We used to celebrate the day just like everyone else but not regularly- When the children were real little, we usually had sick ones, so the night would be “ruined”…So we became sporadic, then we just gave up…Then we were educated as to it’s origins; we had to decide what was going to work for our family and what wasn’t… Our children actually were relieved about the trick or treating thing, they thought it was weird to go know on “strangers” doors and take treats from them, when they’d been taught not to talk with strangers, they had a list of other things that just didn’t seem to match up with what they’d been taught Bibically. They just wanted to hear that we would still have pumpkins and candy.

Today I was in a local store {not a stuff*mart}; I did say to my children that I would be glad when that merchandise was gone {they agreed with me} I said it because the store looked cluttered, they had all the halloween stuff, then they had Christmas trees up a main aisle and Christmas things on end caps…I know that they just start filling space as it empties, but it was weird having both things sort of intermixed… And I do think that some of the merchandise that retailers have come up with as “harvest” is kind of cheesy.

I do hope that no one says anything terribly rude to you. Enjoy your party!

Connie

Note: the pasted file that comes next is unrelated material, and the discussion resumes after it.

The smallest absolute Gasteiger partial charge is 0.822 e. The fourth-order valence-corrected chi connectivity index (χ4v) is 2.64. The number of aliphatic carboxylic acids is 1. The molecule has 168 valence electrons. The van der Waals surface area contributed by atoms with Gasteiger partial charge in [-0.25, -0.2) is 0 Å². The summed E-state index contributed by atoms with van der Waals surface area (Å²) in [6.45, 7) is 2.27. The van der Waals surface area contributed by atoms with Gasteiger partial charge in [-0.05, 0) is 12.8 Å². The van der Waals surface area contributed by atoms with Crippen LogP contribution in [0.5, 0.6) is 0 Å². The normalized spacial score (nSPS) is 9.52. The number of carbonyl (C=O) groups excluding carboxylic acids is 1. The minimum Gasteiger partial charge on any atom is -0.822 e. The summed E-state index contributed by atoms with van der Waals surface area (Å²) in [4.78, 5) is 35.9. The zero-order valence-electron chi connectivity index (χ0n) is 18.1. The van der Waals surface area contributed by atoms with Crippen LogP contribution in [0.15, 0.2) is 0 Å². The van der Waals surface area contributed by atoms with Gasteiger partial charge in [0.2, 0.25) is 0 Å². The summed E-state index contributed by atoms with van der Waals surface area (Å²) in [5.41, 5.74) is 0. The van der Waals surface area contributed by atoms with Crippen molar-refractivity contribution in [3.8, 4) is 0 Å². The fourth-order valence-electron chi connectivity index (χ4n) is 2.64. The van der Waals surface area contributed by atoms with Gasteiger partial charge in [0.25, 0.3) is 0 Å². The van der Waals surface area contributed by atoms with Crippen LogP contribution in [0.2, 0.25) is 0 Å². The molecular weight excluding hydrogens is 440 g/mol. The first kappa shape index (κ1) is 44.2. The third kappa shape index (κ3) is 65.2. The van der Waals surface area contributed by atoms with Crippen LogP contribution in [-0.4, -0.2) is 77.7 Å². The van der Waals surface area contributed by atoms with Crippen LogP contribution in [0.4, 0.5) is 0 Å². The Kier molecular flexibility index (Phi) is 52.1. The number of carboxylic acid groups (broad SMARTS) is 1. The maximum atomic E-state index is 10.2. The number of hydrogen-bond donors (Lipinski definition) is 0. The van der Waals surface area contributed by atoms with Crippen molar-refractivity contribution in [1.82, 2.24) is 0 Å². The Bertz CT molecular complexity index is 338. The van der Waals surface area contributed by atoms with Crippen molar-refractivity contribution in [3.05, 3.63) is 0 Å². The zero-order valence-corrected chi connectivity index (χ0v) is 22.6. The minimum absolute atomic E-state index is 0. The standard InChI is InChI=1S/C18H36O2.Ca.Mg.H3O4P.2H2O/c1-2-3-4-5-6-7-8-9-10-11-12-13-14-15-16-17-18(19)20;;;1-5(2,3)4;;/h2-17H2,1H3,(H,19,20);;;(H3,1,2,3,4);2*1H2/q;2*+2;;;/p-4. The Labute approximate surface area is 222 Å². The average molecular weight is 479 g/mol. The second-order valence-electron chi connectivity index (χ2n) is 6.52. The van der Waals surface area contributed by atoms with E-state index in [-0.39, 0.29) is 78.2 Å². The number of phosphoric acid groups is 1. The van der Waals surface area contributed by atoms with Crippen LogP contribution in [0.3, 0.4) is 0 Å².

Well said, Suzie, and of course SO well written! EVERYONE has a right to have their own beliefs, without being mistreated or judged harshly. We don’t have to agree with each other—but should RESPECT each other. And as for the Walmart episode—what an overbearing, hateful, ignornant man! I can’t help but feel sorry for his poor wife.

Thanks for sharing these ADORABLE pics! Absolutely loved them!

Vicki Martin

I agree totally. Everyone has a right to their own beliefs. I could do a rant of my own here but I’ll will refrain. You said it much better than I could.

I’ve just recently found your blog but haven’t been reading faithfully yet, not because of content but what has been going on in my corner of the world. Anyway, I wanted you to know that if you thought heard someone jumping in their seat and saying “yes! Yes! YES!!!”….it was me.

Susan…A very thought provoking post…and everyone on this dear planet of ours…has a right to believe what they want… practice their own faith… and do so without other people telling them they are wrong for doing so.

I personally believe in the creed ” harm to none” and live and let live.

You can be sure that the Higher Power… who created everything… doesn’t care that we are different and live life in diverse ways… or practice faith in different ways… maybe this was the sole purpose… of being created in the first place…diversity makes the world interesting… and hopefully teaches us all the lesson of being open minded… and living with an open heart!

A woman who is part French… part Italian… practices yoga… meditates… and prays under trees

Victoria in Houston

You must be my soul sister! I couldn’t have said that any better. As my aunt used to say, “Everyone is entitled to their own dumb opinions.”. And I will fight for that right — no matter how much I disagree with you! Because I hope you will do the same for me. I am so tired of having others’ morality and beliefs crammed down my throat. “Big government” isn’t the problem, it’s all the little control freaks out there who think they know what is best for everyone. Ok I think I will put my soapbox away for now. Thank you for having this conversation!